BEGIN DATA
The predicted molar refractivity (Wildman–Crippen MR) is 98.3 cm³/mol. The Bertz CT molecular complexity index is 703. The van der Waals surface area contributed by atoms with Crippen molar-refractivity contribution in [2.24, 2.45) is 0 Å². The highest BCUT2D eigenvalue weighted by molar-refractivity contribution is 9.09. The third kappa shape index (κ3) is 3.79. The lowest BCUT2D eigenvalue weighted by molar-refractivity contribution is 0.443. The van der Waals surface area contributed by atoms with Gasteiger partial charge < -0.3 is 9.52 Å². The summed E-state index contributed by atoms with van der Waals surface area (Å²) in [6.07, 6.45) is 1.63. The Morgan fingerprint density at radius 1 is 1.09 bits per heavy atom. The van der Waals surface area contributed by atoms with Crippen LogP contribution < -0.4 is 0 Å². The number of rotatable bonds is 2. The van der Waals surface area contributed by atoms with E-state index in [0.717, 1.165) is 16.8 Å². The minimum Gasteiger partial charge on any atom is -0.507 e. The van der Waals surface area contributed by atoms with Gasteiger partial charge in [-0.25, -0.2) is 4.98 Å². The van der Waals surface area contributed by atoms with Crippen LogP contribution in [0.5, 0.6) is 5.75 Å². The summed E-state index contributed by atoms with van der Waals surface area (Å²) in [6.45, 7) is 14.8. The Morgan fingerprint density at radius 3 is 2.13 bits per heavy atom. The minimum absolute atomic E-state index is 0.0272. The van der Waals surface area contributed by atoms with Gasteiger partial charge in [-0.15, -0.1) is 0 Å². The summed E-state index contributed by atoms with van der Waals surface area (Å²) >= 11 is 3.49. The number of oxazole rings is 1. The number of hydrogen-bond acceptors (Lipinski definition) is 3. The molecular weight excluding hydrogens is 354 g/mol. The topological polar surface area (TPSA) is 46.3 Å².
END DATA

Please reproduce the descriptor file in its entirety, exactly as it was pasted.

The predicted molar refractivity (Wildman–Crippen MR) is 98.3 cm³/mol. The Bertz CT molecular complexity index is 703. The van der Waals surface area contributed by atoms with Crippen molar-refractivity contribution in [2.24, 2.45) is 0 Å². The highest BCUT2D eigenvalue weighted by molar-refractivity contribution is 9.09. The third kappa shape index (κ3) is 3.79. The lowest BCUT2D eigenvalue weighted by molar-refractivity contribution is 0.443. The van der Waals surface area contributed by atoms with Gasteiger partial charge < -0.3 is 9.52 Å². The summed E-state index contributed by atoms with van der Waals surface area (Å²) in [6.07, 6.45) is 1.63. The Morgan fingerprint density at radius 1 is 1.09 bits per heavy atom. The van der Waals surface area contributed by atoms with Crippen LogP contribution < -0.4 is 0 Å². The number of rotatable bonds is 2. The van der Waals surface area contributed by atoms with E-state index in [0.717, 1.165) is 16.8 Å². The minimum Gasteiger partial charge on any atom is -0.507 e. The van der Waals surface area contributed by atoms with Gasteiger partial charge in [-0.25, -0.2) is 4.98 Å². The van der Waals surface area contributed by atoms with Crippen LogP contribution in [0.5, 0.6) is 5.75 Å². The summed E-state index contributed by atoms with van der Waals surface area (Å²) in [6.45, 7) is 14.8. The Morgan fingerprint density at radius 3 is 2.13 bits per heavy atom. The minimum absolute atomic E-state index is 0.0272. The van der Waals surface area contributed by atoms with Gasteiger partial charge in [-0.15, -0.1) is 0 Å². The summed E-state index contributed by atoms with van der Waals surface area (Å²) >= 11 is 3.49. The number of oxazole rings is 1. The number of hydrogen-bond acceptors (Lipinski definition) is 3. The molecular weight excluding hydrogens is 354 g/mol. The topological polar surface area (TPSA) is 46.3 Å².